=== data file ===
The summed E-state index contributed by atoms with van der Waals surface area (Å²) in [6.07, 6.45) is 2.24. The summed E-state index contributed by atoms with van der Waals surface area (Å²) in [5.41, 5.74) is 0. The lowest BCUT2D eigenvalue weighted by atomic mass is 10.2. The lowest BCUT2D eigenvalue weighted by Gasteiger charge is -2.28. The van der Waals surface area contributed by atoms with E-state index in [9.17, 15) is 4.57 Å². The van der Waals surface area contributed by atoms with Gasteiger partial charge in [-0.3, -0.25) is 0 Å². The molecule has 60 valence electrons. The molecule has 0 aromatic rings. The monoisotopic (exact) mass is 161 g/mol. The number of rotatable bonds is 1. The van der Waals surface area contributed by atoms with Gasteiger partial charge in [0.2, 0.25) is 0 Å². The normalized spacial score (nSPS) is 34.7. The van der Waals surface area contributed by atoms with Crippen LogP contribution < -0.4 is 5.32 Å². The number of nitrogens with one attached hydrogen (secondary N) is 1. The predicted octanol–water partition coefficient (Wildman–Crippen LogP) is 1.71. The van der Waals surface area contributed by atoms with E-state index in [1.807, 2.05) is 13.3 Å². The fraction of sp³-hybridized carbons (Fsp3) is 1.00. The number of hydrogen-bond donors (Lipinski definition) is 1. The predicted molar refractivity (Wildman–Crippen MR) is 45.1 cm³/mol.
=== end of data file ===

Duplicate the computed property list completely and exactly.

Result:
The summed E-state index contributed by atoms with van der Waals surface area (Å²) in [6.07, 6.45) is 2.24. The summed E-state index contributed by atoms with van der Waals surface area (Å²) in [5.41, 5.74) is 0. The lowest BCUT2D eigenvalue weighted by atomic mass is 10.2. The lowest BCUT2D eigenvalue weighted by Gasteiger charge is -2.28. The van der Waals surface area contributed by atoms with E-state index in [9.17, 15) is 4.57 Å². The van der Waals surface area contributed by atoms with Gasteiger partial charge in [-0.3, -0.25) is 0 Å². The molecule has 60 valence electrons. The molecule has 0 aromatic rings. The monoisotopic (exact) mass is 161 g/mol. The number of rotatable bonds is 1. The van der Waals surface area contributed by atoms with Gasteiger partial charge in [0.2, 0.25) is 0 Å². The normalized spacial score (nSPS) is 34.7. The van der Waals surface area contributed by atoms with Crippen LogP contribution < -0.4 is 5.32 Å². The number of nitrogens with one attached hydrogen (secondary N) is 1. The predicted octanol–water partition coefficient (Wildman–Crippen LogP) is 1.71. The van der Waals surface area contributed by atoms with E-state index in [1.807, 2.05) is 13.3 Å². The fraction of sp³-hybridized carbons (Fsp3) is 1.00. The number of hydrogen-bond donors (Lipinski definition) is 1. The predicted molar refractivity (Wildman–Crippen MR) is 45.1 cm³/mol.